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Five Tribes reject Stitt's call to negotiate gaming compacts, 'question his sincerity to work with us'

Five Tribes reject Stitt's call to negotiate gaming compacts, 'question his sincerity to work with us'


Muscogee (Creek) Nation Principal Chief James R. Floyd (left), Choctaw Nation Chief Gary Batton, Seminole Nation Principal Chief Greg. P. Chilcoat, Chickasaw Nation Governor Bill Anoatubby and Cherokee Nation Principal Chief Bill John Baker hold the resolution opposing Gov. Stitt’s repudiation of the state-tribal gaming compacts. The resolution was signed Friday in Tulsa. Courtesy

The top leaders of five major Oklahoma-based tribes said Friday that they reject Gov. Kevin Stitt’s call to renegotiate gaming compacts and said his recent actions cause them to “question his sincerity to work with us in a cooperative manner.”

Meeting in Tulsa, the chiefs of the Cherokee, Choctaw, Creek and Seminole nations and the governor of the Chickasaws, acting as the Inter-Tribal Council of the Five Civilized Tribes, signed a resolution Friday morning saying they “reject” Stitt’s apparent threat to terminate the compacts if they are not renegotiated.

The resolution is in response to a letter from the governor to the state’s gaming tribes and a piece written by him and published by the Tulsa World on Monday.

Stitt, meanwhile, said the tribes should not be surprised by his notice.

“Dating back to the campaign, I was transparent and clear that, as governor, I would seek a fair-market deal regarding the state’s tribal gaming compacts,” Stitt said in a written statement Friday afternoon.

Stitt said the current compact “established some of the lowest gaming fees in the nation,” and he is committed to open discussions with all tribal partners.

At issue is whether the tribal gaming compact agreed to in 2004 expires on Jan. 1, 2020, or automatically rolls over. The tribes say it rolls over; Stitt maintains it expires — or, as he put it in the letter to the tribes, terminates, on that date.

The compact itself seems a little confusing on that point.

At stake is many millions of dollars in revenue to the tribes and the state. Stitt maintains the exclusivity fees paid by the tribes to the state to keep non-tribal casinos out of the state are too low.

The tribes say otherwise and point out that much of the revenue they derive from gaming ultimately subsidizes services and infrastructure, including roads, schools and health care, that would otherwise fall to the state to provide.

Collectively, the tribes are also among the state’s largest employers.

Each tribe has its own compact with the state but the compacts are identical except for tribal identification. Stitt has said, in effect, he wants to rewrite the template, or “model,” compact negotiated during the early 2000s.

In his letter to the tribes, Stitt said he believes it is “necessary, prudent, and in the best interests of the State of Oklahoma and (the tribes) to begin negotiating the terms of a new gaming compact as soon as reasonably practicable.”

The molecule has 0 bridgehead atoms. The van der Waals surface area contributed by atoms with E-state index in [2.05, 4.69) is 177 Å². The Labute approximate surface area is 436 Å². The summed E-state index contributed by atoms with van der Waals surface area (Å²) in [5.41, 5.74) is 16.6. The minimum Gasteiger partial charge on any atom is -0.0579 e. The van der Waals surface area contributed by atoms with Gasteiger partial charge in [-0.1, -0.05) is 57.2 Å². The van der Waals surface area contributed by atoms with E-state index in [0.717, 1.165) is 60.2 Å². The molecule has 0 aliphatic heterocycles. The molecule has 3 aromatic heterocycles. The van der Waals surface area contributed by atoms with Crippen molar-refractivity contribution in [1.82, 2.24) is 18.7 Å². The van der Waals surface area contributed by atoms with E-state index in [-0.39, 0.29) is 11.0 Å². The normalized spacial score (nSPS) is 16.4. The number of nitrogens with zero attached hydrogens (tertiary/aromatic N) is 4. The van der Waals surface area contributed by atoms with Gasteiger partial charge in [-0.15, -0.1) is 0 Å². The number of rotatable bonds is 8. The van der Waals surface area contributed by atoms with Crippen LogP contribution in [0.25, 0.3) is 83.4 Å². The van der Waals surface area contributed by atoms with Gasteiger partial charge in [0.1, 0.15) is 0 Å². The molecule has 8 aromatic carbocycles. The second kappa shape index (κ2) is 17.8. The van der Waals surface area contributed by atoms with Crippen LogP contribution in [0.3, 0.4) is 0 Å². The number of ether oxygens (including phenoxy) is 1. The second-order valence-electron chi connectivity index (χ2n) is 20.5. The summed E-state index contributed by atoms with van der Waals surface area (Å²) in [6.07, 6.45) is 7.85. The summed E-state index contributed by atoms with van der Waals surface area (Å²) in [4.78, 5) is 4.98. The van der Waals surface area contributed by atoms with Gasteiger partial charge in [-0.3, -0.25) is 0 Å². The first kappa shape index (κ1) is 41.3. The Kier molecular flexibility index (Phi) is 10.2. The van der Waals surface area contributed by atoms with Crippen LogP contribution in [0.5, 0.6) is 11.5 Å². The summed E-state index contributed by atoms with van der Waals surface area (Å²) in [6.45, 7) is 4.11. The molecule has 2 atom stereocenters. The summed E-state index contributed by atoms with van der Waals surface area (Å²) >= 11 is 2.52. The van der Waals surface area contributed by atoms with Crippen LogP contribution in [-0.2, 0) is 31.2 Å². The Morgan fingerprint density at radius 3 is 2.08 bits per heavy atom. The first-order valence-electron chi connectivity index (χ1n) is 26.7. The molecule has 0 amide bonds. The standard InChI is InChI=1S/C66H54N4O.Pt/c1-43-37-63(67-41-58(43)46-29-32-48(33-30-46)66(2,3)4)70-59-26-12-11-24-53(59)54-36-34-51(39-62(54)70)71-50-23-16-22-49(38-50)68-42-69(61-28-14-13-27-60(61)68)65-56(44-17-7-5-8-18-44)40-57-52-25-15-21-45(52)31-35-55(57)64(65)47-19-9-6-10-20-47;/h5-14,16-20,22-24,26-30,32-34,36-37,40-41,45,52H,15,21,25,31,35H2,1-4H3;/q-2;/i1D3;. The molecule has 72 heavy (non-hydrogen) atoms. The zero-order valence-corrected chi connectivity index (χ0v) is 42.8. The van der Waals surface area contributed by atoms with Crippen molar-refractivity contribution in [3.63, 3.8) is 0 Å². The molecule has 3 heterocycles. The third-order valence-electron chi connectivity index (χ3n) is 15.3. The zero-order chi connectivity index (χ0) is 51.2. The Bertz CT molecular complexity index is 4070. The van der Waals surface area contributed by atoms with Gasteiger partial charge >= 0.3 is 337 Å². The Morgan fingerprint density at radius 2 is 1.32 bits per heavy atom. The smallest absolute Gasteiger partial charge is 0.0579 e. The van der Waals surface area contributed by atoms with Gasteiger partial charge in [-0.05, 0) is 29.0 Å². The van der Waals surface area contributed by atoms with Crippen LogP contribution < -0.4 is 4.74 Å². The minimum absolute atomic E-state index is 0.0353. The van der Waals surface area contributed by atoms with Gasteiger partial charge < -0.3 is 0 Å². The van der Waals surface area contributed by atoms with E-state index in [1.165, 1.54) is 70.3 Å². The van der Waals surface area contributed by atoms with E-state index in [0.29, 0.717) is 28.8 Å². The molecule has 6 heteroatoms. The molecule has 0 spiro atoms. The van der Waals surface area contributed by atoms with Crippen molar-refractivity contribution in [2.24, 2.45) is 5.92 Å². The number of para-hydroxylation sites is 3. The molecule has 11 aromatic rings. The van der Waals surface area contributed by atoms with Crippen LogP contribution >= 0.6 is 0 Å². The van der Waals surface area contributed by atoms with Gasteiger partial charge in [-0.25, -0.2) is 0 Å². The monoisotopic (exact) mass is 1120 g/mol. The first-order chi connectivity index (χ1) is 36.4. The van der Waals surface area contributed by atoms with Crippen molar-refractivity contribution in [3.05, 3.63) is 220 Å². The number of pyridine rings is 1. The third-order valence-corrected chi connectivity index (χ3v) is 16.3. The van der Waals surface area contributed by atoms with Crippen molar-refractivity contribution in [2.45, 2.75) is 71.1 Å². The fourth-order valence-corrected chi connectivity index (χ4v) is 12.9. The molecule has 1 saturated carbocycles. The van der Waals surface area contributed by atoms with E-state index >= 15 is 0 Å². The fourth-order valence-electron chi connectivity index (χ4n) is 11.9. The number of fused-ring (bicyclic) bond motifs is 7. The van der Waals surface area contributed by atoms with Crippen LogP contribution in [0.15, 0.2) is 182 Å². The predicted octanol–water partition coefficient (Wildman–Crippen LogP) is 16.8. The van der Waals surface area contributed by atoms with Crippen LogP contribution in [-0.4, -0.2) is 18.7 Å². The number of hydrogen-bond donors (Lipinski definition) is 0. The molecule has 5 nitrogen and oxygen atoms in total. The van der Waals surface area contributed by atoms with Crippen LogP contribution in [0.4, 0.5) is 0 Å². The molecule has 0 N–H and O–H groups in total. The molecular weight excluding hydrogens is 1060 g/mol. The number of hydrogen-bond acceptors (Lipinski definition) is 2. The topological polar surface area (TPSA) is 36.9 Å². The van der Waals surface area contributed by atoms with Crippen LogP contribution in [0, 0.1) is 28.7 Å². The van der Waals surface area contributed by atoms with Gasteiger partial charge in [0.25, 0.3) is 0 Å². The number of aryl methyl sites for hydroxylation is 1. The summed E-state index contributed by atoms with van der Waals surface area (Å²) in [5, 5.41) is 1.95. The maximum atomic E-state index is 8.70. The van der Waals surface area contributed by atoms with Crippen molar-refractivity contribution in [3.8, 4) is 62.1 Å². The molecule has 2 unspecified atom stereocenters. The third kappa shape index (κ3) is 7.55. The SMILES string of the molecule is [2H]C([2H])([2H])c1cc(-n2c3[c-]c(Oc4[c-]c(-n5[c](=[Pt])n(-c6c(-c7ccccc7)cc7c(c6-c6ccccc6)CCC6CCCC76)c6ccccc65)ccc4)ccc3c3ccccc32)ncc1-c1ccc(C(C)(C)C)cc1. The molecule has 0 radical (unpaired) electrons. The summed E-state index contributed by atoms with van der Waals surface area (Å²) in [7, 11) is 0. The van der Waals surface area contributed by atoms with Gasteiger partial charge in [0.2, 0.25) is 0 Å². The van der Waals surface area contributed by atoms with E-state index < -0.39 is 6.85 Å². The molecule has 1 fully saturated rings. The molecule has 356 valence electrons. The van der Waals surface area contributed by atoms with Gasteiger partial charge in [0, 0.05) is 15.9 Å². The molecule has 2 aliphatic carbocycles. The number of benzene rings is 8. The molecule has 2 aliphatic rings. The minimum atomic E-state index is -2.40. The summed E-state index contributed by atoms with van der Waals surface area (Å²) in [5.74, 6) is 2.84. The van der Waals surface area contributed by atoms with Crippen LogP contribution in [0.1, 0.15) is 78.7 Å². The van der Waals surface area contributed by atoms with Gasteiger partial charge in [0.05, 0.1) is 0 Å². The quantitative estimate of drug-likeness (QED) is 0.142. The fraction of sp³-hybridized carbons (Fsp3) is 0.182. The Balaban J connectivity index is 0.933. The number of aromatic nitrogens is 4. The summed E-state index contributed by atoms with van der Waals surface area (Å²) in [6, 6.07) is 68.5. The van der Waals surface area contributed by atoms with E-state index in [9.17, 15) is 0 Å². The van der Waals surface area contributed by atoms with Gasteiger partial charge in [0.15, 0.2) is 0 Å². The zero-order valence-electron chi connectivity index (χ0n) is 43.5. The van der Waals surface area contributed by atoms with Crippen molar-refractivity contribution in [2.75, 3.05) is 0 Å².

In his letter, Stitt cites Part 15, Section B, of the model compact, which states in part: “the Compact shall automatically renew for successive additional fifteen-year terms; provided that, within one hundred eighty (180) days of the expiration of this Compact or any renewal thereof, either the tribe or the state, acting through its Governor, may request to renegotiate the terms of subsections A and E of Part 11 of this Compact.”

Part 11, subsections A and E set out the terms of the exclusivity payments.

Stitt’s letter is dated July 5, which was exactly 180 days before Jan. 1.

Part 15, Section C, which immediately follows the section cited by Stitt, says: “This Compact shall remain in full force and effect until the sooner of expiration of the term or until the Compact is terminated by mutual consent of the parties.”

So, in effect, the compact seems to say in one paragraph that it renews automatically (except, in some cases, for negotiation of exclusivity rights), and in the next says it remains in effect only until expiration or mutual agreement to terminate.

Friday’s resolution says “it is the position of the Inter-Tribal Council and the Five Civilized Tribes that compacts will automatically renew on January 1, 2020, barring any attempted bad faith interference arising from Gov. Stitt’s declarations.”

The resolution concludes by saying the tribes “reject the state’s attempt to unlawfully and unilaterally terminate the Compact,” oppose changes to the existing fee structure, and rejects renegotiation of the existing model compact.

Signing the resolution were Muscogee (Creek) Chief James Floyd, Cherokee Principal Chief Bill John Baker, Choctaw Chief Gary Batton, Chickasaw Gov. Bill Anoatubby and Seminole Chief Greg Chilcoat.

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Randy Krehbiel


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Today, 31 tribal nations operate 131 gaming facilities in Oklahoma with approximately 72,850 electronic games, almost 5,300 bingo seats and other games. Operations include more than 20 casinos with hotels/resorts with a combined total of more than 5,000 rooms, and almost 500,000 square feet of meeting, function and entertainment space. Other related ancillary facilities and amenities include almost 200 restaurants and bars, nine golf courses, five spas, seven RV parks with nearly 375 sites, more than 50 gas and convenience stores as well as destination and convenience retail, several bowling centers, laser tag and a movie complex.

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